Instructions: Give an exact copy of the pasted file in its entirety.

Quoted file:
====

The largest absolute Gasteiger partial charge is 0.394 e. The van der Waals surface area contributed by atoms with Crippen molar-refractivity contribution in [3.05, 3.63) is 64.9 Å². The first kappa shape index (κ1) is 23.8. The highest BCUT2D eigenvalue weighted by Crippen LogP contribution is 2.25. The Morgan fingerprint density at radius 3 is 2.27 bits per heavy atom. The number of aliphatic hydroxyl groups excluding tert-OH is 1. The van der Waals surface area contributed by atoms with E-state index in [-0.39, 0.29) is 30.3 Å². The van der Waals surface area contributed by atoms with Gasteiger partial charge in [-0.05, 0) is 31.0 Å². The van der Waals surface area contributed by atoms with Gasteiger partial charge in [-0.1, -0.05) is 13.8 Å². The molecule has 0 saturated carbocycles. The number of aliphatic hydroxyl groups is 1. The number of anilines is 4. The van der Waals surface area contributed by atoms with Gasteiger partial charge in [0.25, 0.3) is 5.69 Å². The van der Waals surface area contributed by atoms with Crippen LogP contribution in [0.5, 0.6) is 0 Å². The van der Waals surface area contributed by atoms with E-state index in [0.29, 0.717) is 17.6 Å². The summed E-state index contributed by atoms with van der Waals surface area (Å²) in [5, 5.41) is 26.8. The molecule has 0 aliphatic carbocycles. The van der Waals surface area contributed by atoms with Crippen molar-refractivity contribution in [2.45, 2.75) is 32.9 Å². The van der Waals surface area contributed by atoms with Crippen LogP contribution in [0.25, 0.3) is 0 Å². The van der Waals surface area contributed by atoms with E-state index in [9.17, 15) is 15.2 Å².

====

The largest absolute Gasteiger partial charge is 0.394 e. The van der Waals surface area contributed by atoms with Crippen molar-refractivity contribution in [3.05, 3.63) is 64.9 Å². The first kappa shape index (κ1) is 23.8. The highest BCUT2D eigenvalue weighted by Crippen LogP contribution is 2.25. The Morgan fingerprint density at radius 3 is 2.27 bits per heavy atom. The number of aliphatic hydroxyl groups excluding tert-OH is 1. The van der Waals surface area contributed by atoms with E-state index in [-0.39, 0.29) is 30.3 Å². The van der Waals surface area contributed by atoms with Gasteiger partial charge in [-0.05, 0) is 31.0 Å². The van der Waals surface area contributed by atoms with Gasteiger partial charge in [-0.1, -0.05) is 13.8 Å². The molecule has 0 saturated carbocycles. The number of aliphatic hydroxyl groups is 1. The number of anilines is 4. The van der Waals surface area contributed by atoms with Gasteiger partial charge in [0.25, 0.3) is 5.69 Å². The van der Waals surface area contributed by atoms with Crippen LogP contribution in [0.5, 0.6) is 0 Å². The van der Waals surface area contributed by atoms with E-state index in [0.29, 0.717) is 17.6 Å². The summed E-state index contributed by atoms with van der Waals surface area (Å²) in [5, 5.41) is 26.8. The molecule has 0 aliphatic carbocycles. The van der Waals surface area contributed by atoms with Crippen molar-refractivity contribution in [2.45, 2.75) is 32.9 Å². The van der Waals surface area contributed by atoms with Crippen LogP contribution in [0.25, 0.3) is 0 Å². The van der Waals surface area contributed by atoms with E-state index in [9.17, 15) is 15.2 Å².